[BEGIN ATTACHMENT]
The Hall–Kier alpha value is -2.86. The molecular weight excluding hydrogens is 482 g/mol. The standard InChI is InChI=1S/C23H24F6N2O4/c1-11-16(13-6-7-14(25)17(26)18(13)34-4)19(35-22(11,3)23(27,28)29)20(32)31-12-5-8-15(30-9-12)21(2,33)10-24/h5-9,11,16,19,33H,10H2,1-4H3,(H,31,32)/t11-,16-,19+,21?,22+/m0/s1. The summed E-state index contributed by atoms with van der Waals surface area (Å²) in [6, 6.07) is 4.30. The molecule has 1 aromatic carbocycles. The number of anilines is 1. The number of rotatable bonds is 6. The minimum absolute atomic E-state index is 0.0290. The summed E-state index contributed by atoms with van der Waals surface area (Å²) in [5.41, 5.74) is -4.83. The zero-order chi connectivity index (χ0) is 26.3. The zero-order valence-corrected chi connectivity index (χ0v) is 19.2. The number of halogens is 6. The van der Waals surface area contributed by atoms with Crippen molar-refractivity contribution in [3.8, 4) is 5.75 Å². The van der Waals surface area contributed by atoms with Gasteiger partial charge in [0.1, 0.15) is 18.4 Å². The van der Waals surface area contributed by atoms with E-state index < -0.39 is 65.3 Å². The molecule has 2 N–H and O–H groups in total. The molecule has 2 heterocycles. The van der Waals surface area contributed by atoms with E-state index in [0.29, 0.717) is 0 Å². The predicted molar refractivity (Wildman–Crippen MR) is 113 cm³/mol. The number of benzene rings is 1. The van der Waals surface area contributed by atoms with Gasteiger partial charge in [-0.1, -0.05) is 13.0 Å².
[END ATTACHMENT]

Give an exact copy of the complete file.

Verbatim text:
The Hall–Kier alpha value is -2.86. The molecular weight excluding hydrogens is 482 g/mol. The standard InChI is InChI=1S/C23H24F6N2O4/c1-11-16(13-6-7-14(25)17(26)18(13)34-4)19(35-22(11,3)23(27,28)29)20(32)31-12-5-8-15(30-9-12)21(2,33)10-24/h5-9,11,16,19,33H,10H2,1-4H3,(H,31,32)/t11-,16-,19+,21?,22+/m0/s1. The summed E-state index contributed by atoms with van der Waals surface area (Å²) in [6, 6.07) is 4.30. The molecule has 1 aromatic carbocycles. The number of anilines is 1. The number of rotatable bonds is 6. The minimum absolute atomic E-state index is 0.0290. The summed E-state index contributed by atoms with van der Waals surface area (Å²) in [5.41, 5.74) is -4.83. The zero-order chi connectivity index (χ0) is 26.3. The zero-order valence-corrected chi connectivity index (χ0v) is 19.2. The number of halogens is 6. The van der Waals surface area contributed by atoms with Crippen molar-refractivity contribution in [3.8, 4) is 5.75 Å². The van der Waals surface area contributed by atoms with Gasteiger partial charge in [0.1, 0.15) is 18.4 Å². The van der Waals surface area contributed by atoms with E-state index < -0.39 is 65.3 Å². The molecule has 2 N–H and O–H groups in total. The molecule has 2 heterocycles. The van der Waals surface area contributed by atoms with E-state index in [0.29, 0.717) is 0 Å². The predicted molar refractivity (Wildman–Crippen MR) is 113 cm³/mol. The number of benzene rings is 1. The van der Waals surface area contributed by atoms with Gasteiger partial charge in [-0.1, -0.05) is 13.0 Å².